With traditional .NET applications, configuring Log4Net is relatively straightforward by simply changing the web.config and using xcopy deployment. In SharePoint, however, things become a little more complicated, and getting Log4Net working effectively takes a little more effort.

Firstly, it's not recommended that you modify the web.config manually or use xcopy deployments when working with SharePoint. This breaks the whole SharePoint model, and is likely to cause issues later on (for instance, when joining a new FTE server to the farm or extending an application). I'm a firm believer in repeatable builds and deploying everything via solutions and features, so this is not an option.

Secondly, not all code executes within the web application context. Take feature receivers and jobs, for example; depending on how they are invoked, these could run within the stsadm process or within OWSTimer. Setting up your Log4Net settings in the web.config can therefore be somewhat futile for debugging these components.


The solution I recommend is to deploy Log4Net into the GAC, and Log4Net.config to the 12 hive (using WSPBuilder). It's then possible to pass the location of the config file to Log4Net on initialize by simply adding the following line to your AssemblyInfo.cs file.

[assembly: Log4Net.Config.XmlConfigurator(ConfigFile =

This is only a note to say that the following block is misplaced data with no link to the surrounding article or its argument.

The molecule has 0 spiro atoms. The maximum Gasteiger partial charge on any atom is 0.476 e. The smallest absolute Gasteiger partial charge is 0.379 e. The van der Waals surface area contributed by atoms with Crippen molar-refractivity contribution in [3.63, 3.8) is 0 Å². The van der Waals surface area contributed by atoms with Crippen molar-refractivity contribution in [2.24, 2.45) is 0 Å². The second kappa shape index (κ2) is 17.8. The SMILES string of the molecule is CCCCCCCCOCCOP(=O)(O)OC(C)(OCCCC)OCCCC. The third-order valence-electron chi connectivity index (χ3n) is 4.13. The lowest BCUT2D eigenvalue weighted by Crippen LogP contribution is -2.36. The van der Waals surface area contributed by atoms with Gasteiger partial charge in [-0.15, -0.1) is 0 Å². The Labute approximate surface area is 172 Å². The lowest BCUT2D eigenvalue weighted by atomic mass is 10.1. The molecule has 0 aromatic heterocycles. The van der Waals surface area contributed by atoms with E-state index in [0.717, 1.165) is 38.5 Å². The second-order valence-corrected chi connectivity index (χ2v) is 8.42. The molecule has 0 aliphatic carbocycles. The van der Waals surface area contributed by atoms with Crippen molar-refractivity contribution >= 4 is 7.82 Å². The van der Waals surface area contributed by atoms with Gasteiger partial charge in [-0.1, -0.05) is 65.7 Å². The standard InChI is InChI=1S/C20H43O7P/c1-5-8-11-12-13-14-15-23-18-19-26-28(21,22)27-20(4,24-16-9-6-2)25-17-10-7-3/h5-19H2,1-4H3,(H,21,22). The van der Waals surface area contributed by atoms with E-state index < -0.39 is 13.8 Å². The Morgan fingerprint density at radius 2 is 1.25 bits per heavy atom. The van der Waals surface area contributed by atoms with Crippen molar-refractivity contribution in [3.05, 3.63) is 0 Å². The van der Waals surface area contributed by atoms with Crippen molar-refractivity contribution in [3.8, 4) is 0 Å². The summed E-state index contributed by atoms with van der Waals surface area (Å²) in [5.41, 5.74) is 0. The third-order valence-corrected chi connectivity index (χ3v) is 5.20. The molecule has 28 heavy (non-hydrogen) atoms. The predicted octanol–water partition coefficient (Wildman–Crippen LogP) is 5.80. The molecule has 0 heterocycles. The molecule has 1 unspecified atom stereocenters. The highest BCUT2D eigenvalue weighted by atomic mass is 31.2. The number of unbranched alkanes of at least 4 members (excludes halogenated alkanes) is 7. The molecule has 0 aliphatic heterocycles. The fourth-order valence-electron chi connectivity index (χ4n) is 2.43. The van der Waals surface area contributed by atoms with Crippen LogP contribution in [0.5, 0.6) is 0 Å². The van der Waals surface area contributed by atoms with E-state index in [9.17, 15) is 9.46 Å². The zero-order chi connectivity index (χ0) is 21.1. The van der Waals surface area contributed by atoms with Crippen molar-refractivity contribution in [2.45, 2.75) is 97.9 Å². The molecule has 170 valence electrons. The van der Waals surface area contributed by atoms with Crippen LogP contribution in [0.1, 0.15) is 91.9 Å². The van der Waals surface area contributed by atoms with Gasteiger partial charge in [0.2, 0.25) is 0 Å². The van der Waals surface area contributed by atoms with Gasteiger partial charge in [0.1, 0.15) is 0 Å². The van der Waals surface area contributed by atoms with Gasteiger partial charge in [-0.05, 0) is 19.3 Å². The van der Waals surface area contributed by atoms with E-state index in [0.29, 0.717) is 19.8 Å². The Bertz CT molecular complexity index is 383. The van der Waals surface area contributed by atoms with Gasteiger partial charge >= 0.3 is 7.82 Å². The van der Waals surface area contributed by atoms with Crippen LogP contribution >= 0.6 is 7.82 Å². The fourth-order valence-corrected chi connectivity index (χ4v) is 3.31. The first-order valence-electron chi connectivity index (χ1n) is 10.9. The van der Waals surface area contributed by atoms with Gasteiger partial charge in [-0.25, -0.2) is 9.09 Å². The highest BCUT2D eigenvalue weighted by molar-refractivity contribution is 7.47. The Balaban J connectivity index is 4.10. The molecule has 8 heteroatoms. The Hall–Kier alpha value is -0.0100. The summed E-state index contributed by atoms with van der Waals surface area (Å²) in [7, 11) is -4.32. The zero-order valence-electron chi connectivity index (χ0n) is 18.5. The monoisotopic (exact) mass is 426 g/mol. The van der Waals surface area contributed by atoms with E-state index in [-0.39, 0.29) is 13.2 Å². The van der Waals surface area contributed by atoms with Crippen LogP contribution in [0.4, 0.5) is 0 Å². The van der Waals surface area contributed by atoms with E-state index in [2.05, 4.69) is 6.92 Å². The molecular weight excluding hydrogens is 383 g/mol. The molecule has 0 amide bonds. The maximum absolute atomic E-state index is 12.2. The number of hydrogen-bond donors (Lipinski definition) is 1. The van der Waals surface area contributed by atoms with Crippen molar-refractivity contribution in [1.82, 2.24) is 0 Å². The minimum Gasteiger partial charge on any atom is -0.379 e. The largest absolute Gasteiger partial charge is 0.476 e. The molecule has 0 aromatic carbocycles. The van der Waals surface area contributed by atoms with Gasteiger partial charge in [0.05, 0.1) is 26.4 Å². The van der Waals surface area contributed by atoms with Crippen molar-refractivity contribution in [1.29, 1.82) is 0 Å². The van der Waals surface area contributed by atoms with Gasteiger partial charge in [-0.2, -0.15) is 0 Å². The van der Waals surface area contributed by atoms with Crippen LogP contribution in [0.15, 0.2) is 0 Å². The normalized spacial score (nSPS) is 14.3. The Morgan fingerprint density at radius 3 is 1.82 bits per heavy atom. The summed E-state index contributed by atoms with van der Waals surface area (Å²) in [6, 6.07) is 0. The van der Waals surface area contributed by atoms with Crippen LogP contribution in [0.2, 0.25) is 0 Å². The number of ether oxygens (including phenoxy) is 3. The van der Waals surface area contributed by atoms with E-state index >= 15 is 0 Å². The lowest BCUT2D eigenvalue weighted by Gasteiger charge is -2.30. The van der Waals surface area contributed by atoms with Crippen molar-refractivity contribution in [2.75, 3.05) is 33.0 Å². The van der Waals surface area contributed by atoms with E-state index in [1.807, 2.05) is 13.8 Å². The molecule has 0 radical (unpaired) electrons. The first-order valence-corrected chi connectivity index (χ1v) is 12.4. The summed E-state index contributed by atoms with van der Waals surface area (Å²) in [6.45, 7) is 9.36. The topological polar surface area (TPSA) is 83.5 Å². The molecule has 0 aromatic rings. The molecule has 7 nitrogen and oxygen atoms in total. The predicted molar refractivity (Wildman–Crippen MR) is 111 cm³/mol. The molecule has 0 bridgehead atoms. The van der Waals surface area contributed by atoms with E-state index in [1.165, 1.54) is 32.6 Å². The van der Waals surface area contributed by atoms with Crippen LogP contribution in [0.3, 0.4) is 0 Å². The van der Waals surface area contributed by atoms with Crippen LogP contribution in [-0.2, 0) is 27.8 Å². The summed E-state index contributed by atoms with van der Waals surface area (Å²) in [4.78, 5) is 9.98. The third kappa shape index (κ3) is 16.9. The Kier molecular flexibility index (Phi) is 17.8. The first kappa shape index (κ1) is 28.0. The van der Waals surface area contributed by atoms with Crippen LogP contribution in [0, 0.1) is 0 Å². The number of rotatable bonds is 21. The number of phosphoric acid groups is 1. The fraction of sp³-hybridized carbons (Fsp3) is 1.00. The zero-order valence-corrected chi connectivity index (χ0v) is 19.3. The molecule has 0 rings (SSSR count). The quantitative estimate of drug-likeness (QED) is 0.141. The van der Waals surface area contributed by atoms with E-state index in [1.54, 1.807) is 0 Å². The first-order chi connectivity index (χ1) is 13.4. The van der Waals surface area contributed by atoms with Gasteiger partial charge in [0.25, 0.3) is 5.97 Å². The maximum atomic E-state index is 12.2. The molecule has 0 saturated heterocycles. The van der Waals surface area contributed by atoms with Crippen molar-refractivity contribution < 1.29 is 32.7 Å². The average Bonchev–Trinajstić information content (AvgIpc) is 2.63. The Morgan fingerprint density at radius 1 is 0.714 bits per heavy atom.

@"C:\Program Files\Common Files\Microsoft Shared\" + 
  @"Web Server Extensions\12\CONFIG\Log4Net.config", Watch = true)]

Note that although this requires hard-coding the location of your previously deployed config file, I feel that it's acceptable as the path never changes between SharePoint installations. I would deploy the Log4Net assembly and config within a globally scoped solution rather than packaging with your main application codebase. The reasons for this are discussed briefly in a previous article here, and will reduce risk with managing shared resources in the farm.

Often, you may wish to have different Log4Net configurations per environment. If this is the case, I recommend using a different technique for configuring the location of the Log4Net config file within your codebase. This allows you to inject some additional application logic to determine the location of your config file.

public static void InitializeLog4Net(string environment)
   string configFile = string.Concat("Log4Net.",environment,".config");
   FileInfo configFileInfo = new FileInfo(@"C:\Program Files\Common Files\" + 
     @"Microsoft Shared\Web Server Extensions\12\CONFIG\Log4Net\"+ configFile);


The beauty of this solution is that Log4Net settings may be managed across the entire farm centrally. It also doesn't matter how your code is executed or what process it's running in, all log messages will be processed according to your settings. Use filters to customize log messages for different applications from the one config file.

For debugging feature receivers and jobs, I highly recommend configuring the Log4Net OutputDebugStringAppender and using the Sysinternals DebugView. This allows you to see your debug code in real-time, and can easily be switched on in various environments without the need for a debug build.